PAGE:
Jump to ContentJump to Main Navigation
Ulster Since 1600Politics, Economy, and Society$
Users without a subscription are not able to see the full content.

Liam Kennedy and Philip Ollerenshaw

Print publication date: 2012

Print ISBN-13: 9780199583119

Published to Oxford Scholarship Online: January 2013

DOI: 10.1093/acprof:oso/9780199583119.001.0001

Show Summary Details
Page of

PRINTED FROM OXFORD SCHOLARSHIP ONLINE (www.oxfordscholarship.com). (c) Copyright Oxford University Press, 2020. All Rights Reserved. An individual user may print out a PDF of a single chapter of a monograph in OSO for personal use. date: 18 January 2020

Popular Culture, 1600–1914

Popular Culture, 1600–1914

Chapter:
(p.106) 7 Popular Culture, 1600–1914
Source:
Ulster Since 1600
Author(s):

Sean Connolly

Andrew R. Holmes

Publisher:
Oxford University Press
DOI:10.1093/acprof:oso/9780199583119.003.0008

Popular culture is a term that covers a wide range of human activity. From the early modern period onwards there was a progressive withdrawal of elite support for sports and pastimes, extending also to language, modes of speaking, believing and behaving, as practised and enjoyed by the mass of the people. In Ulster, as indeed in other border regions of Europe, this process was complicated by the diversity of its ethnic groups. These processes were by no means unilinear in time. Nor can the decline of the more boisterous customs associated with wakes, marriages, drinking, party processions, blood sports and other occasions of sociability, be explained simply in terms of social control exercised by the upper classes and the clergy. Economic and social change, including in particular the advent of industrialization and new work disciplines, served to induce widespread re-evaluations of lifestyles.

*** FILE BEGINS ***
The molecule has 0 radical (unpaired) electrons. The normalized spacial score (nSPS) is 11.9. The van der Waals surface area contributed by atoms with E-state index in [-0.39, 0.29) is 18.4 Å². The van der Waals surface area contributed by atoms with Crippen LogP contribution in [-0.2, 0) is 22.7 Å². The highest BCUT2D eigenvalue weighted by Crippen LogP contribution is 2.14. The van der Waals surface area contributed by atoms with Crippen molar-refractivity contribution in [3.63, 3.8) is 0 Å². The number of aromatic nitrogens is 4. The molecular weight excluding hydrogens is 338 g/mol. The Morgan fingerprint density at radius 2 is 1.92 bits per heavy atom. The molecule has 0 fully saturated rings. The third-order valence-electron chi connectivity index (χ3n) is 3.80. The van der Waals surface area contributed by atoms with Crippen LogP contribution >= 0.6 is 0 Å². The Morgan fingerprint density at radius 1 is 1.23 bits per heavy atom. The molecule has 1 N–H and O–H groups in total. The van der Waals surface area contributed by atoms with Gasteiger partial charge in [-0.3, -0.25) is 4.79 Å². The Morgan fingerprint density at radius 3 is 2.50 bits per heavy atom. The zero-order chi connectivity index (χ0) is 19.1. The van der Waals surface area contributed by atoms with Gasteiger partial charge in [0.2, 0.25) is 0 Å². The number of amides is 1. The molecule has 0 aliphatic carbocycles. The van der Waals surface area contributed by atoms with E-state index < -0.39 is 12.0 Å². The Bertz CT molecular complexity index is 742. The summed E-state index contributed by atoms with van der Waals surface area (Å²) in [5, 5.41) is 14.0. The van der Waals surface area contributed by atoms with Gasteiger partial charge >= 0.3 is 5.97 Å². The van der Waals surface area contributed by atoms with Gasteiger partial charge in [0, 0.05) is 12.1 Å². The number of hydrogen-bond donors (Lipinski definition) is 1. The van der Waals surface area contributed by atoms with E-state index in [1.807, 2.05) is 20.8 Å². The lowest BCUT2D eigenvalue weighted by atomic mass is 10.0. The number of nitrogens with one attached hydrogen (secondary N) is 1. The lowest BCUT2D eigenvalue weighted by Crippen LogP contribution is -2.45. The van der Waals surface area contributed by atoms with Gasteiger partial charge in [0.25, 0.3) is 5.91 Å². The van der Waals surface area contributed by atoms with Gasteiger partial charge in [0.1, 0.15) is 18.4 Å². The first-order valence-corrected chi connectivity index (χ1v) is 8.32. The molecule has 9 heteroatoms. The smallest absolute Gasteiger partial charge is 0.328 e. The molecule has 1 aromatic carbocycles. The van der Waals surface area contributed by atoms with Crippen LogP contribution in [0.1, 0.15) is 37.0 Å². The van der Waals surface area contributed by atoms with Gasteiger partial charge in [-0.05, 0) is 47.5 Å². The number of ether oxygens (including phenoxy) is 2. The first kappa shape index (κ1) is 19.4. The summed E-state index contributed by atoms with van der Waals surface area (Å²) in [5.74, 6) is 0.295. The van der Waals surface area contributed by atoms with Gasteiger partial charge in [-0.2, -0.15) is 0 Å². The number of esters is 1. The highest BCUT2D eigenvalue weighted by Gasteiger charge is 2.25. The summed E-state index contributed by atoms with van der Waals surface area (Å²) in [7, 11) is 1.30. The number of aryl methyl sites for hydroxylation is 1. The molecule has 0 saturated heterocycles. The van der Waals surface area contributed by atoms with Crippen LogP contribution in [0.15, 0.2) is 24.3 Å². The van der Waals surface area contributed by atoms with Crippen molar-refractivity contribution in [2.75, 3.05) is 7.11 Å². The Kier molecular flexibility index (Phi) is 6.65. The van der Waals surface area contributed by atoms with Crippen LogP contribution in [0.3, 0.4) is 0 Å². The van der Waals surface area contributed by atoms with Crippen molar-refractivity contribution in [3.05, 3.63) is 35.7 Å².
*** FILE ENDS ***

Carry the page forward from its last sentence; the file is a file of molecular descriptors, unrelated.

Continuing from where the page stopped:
Keywords:   popular culture, blood sports, wakes, marriage, drinking, party processions, social control, work discipline, folklore, ethnicity

Oxford Scholarship Online requires a subscription or purchase to access the full text of books within the service. Public users can however freely search the site and view the abstracts and keywords for each book and chapter.

Please, subscribe or login to access full text content.

If you think you should have access to this title, please contact your librarian.

To troubleshoot, please check our FAQs , and if you can't find the answer there, please contact us .